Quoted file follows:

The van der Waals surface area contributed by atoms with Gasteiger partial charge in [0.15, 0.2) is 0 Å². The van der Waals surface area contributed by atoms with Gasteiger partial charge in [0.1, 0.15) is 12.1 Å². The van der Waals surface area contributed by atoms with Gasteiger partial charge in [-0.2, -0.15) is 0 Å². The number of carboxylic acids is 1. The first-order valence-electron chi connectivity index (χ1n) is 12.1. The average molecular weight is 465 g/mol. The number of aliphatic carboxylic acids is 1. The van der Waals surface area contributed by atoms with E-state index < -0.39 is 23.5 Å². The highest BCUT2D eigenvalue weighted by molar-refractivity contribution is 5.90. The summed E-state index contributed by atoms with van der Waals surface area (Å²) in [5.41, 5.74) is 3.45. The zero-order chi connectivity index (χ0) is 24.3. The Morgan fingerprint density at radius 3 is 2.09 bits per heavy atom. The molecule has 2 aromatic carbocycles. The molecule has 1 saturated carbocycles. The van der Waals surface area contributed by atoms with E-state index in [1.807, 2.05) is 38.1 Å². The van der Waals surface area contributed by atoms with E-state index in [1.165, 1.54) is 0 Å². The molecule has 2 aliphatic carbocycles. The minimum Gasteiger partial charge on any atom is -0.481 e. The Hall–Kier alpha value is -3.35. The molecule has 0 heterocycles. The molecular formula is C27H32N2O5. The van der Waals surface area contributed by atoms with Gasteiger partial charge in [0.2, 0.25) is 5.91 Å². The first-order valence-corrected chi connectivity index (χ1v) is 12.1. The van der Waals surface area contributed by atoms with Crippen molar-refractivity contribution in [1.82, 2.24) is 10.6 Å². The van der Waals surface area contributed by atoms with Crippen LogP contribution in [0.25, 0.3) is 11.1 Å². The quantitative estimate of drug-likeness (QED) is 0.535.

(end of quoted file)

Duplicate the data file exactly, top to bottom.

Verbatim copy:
The van der Waals surface area contributed by atoms with Gasteiger partial charge in [0.15, 0.2) is 0 Å². The van der Waals surface area contributed by atoms with Gasteiger partial charge in [0.1, 0.15) is 12.1 Å². The van der Waals surface area contributed by atoms with Gasteiger partial charge in [-0.2, -0.15) is 0 Å². The number of carboxylic acids is 1. The first-order valence-electron chi connectivity index (χ1n) is 12.1. The average molecular weight is 465 g/mol. The number of aliphatic carboxylic acids is 1. The van der Waals surface area contributed by atoms with E-state index < -0.39 is 23.5 Å². The highest BCUT2D eigenvalue weighted by molar-refractivity contribution is 5.90. The summed E-state index contributed by atoms with van der Waals surface area (Å²) in [5.41, 5.74) is 3.45. The zero-order chi connectivity index (χ0) is 24.3. The Morgan fingerprint density at radius 3 is 2.09 bits per heavy atom. The molecule has 2 aromatic carbocycles. The molecule has 1 saturated carbocycles. The van der Waals surface area contributed by atoms with E-state index in [1.807, 2.05) is 38.1 Å². The van der Waals surface area contributed by atoms with E-state index in [1.165, 1.54) is 0 Å². The molecule has 2 aliphatic carbocycles. The minimum Gasteiger partial charge on any atom is -0.481 e. The Hall–Kier alpha value is -3.35. The molecule has 0 heterocycles. The molecular formula is C27H32N2O5. The van der Waals surface area contributed by atoms with Gasteiger partial charge in [0.2, 0.25) is 5.91 Å². The first-order valence-corrected chi connectivity index (χ1v) is 12.1. The van der Waals surface area contributed by atoms with Crippen molar-refractivity contribution in [1.82, 2.24) is 10.6 Å². The van der Waals surface area contributed by atoms with Crippen LogP contribution in [0.25, 0.3) is 11.1 Å². The quantitative estimate of drug-likeness (QED) is 0.535.